Deborah Winters, M.A., L.P.C.C. (#4000) -- My Philosophy Regarding Addiction

Addiction does not discriminate. It affects people from all financial backgrounds, and it does not care about gender, sexual preference, age, or skin color.

Addiction is an all-consuming monster that will overpower even the strongest love and the grandest of dreams in favor of its own selfish desires, and its roaring voice takes courage, strength, support, and most of all self-love to quiet down.

Sobriety is a lifelong battle that will take building self-worth, remaining self- aware, and gaining the insight that you are not your addiction.

You must learn to remove the label of being “an addict”, and instead refer to yourself as a human being who is battling the disease of addiction.

Why do some people turn to drugs? Throughout my years as a professional LPCC,  I have had the privilege to work with some of the most incredible and fascinating human beings that I have ever met. Unlike the rest of us, people who struggle with addiction possess a certain sensitivity and intelligence that causes them to view the world differently and handle life’s challenges in a detrimental way. Their overwhelming empathy renders it necessary for them to shoulder the problems of those around them and internalize the sadness of others.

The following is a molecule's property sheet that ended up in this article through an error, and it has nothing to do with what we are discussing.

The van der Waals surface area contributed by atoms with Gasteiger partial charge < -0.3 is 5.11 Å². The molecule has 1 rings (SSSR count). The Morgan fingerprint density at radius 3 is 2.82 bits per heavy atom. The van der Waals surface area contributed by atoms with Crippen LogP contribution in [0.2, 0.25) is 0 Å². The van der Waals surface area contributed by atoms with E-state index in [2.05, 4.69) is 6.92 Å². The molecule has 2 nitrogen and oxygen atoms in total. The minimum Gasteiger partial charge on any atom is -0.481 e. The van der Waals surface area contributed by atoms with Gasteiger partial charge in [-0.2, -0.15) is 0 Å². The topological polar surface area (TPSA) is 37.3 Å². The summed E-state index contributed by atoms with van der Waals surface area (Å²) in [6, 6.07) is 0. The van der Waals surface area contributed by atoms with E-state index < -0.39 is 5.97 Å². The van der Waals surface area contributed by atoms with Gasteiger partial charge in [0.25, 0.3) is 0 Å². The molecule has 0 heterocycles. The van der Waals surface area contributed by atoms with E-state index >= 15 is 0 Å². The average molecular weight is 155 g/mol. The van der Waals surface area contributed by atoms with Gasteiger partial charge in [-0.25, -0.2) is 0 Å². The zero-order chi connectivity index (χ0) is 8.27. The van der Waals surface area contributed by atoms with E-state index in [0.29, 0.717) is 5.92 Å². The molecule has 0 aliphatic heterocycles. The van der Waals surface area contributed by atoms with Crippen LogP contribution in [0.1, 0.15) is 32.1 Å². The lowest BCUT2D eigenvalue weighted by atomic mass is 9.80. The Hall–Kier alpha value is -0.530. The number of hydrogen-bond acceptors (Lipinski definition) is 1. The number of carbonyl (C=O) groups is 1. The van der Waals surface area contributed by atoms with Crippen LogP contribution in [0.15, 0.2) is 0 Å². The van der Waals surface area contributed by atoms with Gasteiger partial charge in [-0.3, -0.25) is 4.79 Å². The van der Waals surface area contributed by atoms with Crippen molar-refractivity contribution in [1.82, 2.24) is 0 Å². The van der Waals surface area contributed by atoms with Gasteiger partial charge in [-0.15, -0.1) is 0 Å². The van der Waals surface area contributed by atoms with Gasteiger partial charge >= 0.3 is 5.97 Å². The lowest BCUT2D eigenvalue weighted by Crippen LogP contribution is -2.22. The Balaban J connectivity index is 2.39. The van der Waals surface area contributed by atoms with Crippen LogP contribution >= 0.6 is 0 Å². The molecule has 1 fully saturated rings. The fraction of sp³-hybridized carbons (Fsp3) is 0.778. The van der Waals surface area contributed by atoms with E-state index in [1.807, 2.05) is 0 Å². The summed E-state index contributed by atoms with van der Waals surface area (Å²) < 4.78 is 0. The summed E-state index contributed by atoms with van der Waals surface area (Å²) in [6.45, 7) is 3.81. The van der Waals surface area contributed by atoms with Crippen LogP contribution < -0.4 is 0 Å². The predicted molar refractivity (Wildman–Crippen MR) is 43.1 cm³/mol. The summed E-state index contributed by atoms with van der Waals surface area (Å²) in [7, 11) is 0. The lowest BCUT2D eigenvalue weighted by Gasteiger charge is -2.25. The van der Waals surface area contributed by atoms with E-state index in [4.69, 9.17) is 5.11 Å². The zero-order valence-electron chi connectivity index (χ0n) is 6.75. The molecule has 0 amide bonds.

In my experience, those predisposed to the disease have a compulsive need to numb the pain they feel, as an involuntary coping mechanism to survive. The addictive behaviors that soon emerge add further feelings of guilt and shame, which embed themselves deep among already existing layers of self-resentment and hopelessness.

Oftentimes, when the individual seeks out help and ceases the use of drugs, the immediate feeling is one of relief and ability to “see through the haze”. Soon after this initial step, they typically experience a flood of emotions, which can be so overwhelming that they experience a sense of drowning. Unfortunately, because the ingrained behavioral pattern is to numb the pain in order to breathe again, they fall back into old safe ways and thus restart the vicious cycle of addiction.

At this point, it is crucial for continued recovery that the individual reaches out and once again dares to ask for help. Help can come in many forms, including therapy, a 12-step program, or any other safe place to fall back on in order to navigate through the maze of hurt, guilt, and shame. It is important to emphasize that with the right support system; you can come out on the other side, and rediscover the person who has been lost in addiction.

Click here to read how I work with addiction and substance abuse.

I can be reached at (805)404-1041.  Click here to read more about my biographical information.



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